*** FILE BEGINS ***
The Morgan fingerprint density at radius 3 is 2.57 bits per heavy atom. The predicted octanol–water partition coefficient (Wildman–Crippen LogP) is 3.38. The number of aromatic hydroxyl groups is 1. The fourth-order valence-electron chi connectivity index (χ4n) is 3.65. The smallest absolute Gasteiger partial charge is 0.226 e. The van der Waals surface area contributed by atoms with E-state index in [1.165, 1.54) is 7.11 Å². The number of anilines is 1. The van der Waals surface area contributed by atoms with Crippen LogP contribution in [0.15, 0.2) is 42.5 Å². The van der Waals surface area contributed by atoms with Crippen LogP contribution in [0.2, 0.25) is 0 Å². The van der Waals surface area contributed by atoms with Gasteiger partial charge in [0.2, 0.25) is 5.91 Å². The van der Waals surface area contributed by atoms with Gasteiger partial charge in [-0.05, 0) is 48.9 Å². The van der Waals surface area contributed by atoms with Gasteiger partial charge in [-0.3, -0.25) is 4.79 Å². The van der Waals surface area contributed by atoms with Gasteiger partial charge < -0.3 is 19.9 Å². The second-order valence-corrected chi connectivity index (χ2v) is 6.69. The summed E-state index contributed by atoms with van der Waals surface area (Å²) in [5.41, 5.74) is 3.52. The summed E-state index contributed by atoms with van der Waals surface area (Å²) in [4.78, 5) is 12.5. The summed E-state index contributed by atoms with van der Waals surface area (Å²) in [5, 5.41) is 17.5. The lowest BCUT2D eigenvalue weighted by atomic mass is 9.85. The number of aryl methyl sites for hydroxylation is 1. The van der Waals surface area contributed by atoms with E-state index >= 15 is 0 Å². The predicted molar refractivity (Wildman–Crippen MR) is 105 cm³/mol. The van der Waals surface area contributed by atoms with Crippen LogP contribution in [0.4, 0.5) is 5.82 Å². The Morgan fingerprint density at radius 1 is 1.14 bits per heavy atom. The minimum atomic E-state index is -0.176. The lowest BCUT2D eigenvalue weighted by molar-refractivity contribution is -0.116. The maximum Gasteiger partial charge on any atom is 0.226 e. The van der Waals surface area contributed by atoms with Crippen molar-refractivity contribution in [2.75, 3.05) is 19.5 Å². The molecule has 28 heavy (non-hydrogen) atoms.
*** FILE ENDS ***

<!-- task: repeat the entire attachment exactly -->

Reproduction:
The Morgan fingerprint density at radius 3 is 2.57 bits per heavy atom. The predicted octanol–water partition coefficient (Wildman–Crippen LogP) is 3.38. The number of aromatic hydroxyl groups is 1. The fourth-order valence-electron chi connectivity index (χ4n) is 3.65. The smallest absolute Gasteiger partial charge is 0.226 e. The van der Waals surface area contributed by atoms with E-state index in [1.165, 1.54) is 7.11 Å². The number of anilines is 1. The van der Waals surface area contributed by atoms with Crippen LogP contribution in [0.15, 0.2) is 42.5 Å². The van der Waals surface area contributed by atoms with Crippen LogP contribution in [0.2, 0.25) is 0 Å². The van der Waals surface area contributed by atoms with Gasteiger partial charge in [0.2, 0.25) is 5.91 Å². The van der Waals surface area contributed by atoms with Gasteiger partial charge in [-0.05, 0) is 48.9 Å². The van der Waals surface area contributed by atoms with Gasteiger partial charge in [-0.3, -0.25) is 4.79 Å². The van der Waals surface area contributed by atoms with Gasteiger partial charge < -0.3 is 19.9 Å². The second-order valence-corrected chi connectivity index (χ2v) is 6.69. The summed E-state index contributed by atoms with van der Waals surface area (Å²) in [5.41, 5.74) is 3.52. The summed E-state index contributed by atoms with van der Waals surface area (Å²) in [4.78, 5) is 12.5. The summed E-state index contributed by atoms with van der Waals surface area (Å²) in [5, 5.41) is 17.5. The lowest BCUT2D eigenvalue weighted by atomic mass is 9.85. The number of aryl methyl sites for hydroxylation is 1. The van der Waals surface area contributed by atoms with E-state index >= 15 is 0 Å². The predicted molar refractivity (Wildman–Crippen MR) is 105 cm³/mol. The van der Waals surface area contributed by atoms with Crippen LogP contribution in [0.4, 0.5) is 5.82 Å². The Morgan fingerprint density at radius 1 is 1.14 bits per heavy atom. The minimum atomic E-state index is -0.176. The lowest BCUT2D eigenvalue weighted by molar-refractivity contribution is -0.116. The maximum Gasteiger partial charge on any atom is 0.226 e. The van der Waals surface area contributed by atoms with Crippen molar-refractivity contribution in [2.75, 3.05) is 19.5 Å². The molecule has 28 heavy (non-hydrogen) atoms.